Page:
Roundtable Discussion on International Cooperation and Partnership at the High Level Event on Disability and Development 68th UNGA September 23, 2013

Roundtable Discussion on International Cooperation and Partnership at the High Level Event on Disability and Development 68th UNGA September 23, 2013

Distinguished guests, ladies and gentlemen,

Good morning. I am honored to be here today to represent my country which from its very inception recognized the rights of persons with
disabilities. A further testament to its dedication to persons with disabilities is the fact that it has signed the UN CRPD and its optional protocol, and allocated ____% of its budget for the Ministry of Social Welfare.

Bangladesh like many developing countries has significant economic, political and environmental challenges. The Bengali culture values family ties and education above everything else. And until recently, persons with disabilities were the recipients of charity and compassion and not included in mainstream society. Through the launch of the Global Autism Public Health Initiative in 2011 (with technical support from WHO and Autism Speaks), and my guidance, we have come a long way in changing both the negative attitudes and the scope of services for persons with disabilities. Using the platform of a complex neurodevelopmental disorder like autism spectrum disorders (which transcends social, cultural, economic and geographic boundaries, and which occurs in 1 out of 54 boys in the US and costs $2.4 million per individual across his/her lifespan), we have conducted extensive awareness campaigns.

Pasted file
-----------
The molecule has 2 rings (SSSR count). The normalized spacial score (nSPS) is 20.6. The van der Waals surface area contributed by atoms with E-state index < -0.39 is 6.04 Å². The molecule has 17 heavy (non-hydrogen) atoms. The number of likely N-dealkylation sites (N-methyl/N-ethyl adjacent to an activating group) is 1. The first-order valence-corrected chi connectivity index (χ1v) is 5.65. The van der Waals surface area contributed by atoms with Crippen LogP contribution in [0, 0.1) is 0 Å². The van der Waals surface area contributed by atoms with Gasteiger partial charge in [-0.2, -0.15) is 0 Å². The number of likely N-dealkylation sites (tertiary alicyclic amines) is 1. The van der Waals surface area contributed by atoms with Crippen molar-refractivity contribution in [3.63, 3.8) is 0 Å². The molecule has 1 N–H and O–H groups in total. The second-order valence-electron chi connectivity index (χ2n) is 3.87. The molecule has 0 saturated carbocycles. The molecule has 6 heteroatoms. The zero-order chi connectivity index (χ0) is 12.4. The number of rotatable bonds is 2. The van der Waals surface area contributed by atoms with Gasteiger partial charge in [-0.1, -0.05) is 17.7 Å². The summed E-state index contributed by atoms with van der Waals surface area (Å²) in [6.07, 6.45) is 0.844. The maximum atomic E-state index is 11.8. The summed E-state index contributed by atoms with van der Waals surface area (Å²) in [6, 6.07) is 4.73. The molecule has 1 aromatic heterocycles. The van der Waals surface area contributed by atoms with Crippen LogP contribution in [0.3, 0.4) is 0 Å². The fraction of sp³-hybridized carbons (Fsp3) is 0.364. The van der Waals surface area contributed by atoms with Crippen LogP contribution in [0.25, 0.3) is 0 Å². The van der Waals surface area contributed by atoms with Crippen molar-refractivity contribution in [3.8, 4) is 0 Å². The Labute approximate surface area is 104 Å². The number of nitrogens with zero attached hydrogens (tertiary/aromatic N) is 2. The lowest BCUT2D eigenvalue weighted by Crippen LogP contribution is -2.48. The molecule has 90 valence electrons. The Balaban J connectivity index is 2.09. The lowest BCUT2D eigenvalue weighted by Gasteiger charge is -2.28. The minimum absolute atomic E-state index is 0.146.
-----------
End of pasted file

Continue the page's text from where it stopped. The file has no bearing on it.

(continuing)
We have also partnered with local NGOs, parents and experts in the region to organize sensitization and professional trainings regarding all disabilities, to administrators, doctors, health care providers, educational professionals and parents. In 2012, we formed a National Steering Committee on Autism and Neurodevelopmental Disabilities under the Ministry of Health. This Steering Committee is comprised of 8 ministries (health, education, social welfare, labor and employment, rural development, information and communication, women and children and finance) which is guided by The National Advisory and a Technical Guidance Committee composed of both parents and experts.

We have also established a regional partnership named Southeast Asian Autism Network (SAAN) of 7 countries. With the help of this network we were able to establish ASD as a separate agenda item within the action plan of the WHO SEAR office. It was also through this extensive process of collaboration and networking that we were able to rally support for the resolution _______ at the 67th session of the UN General Assembly titled: Addressing the socioeconomic needs of individuals, families and societies affected by autism spectrum disorders and other developmental disorders on 5 December 2012. And this May at the 133rd session of the Executive Board of the WHO adopted a resolution on the comprehensive and coordinated efforts for the management of autism spectrum disorders, which was cosponsored by more than 50 member countries.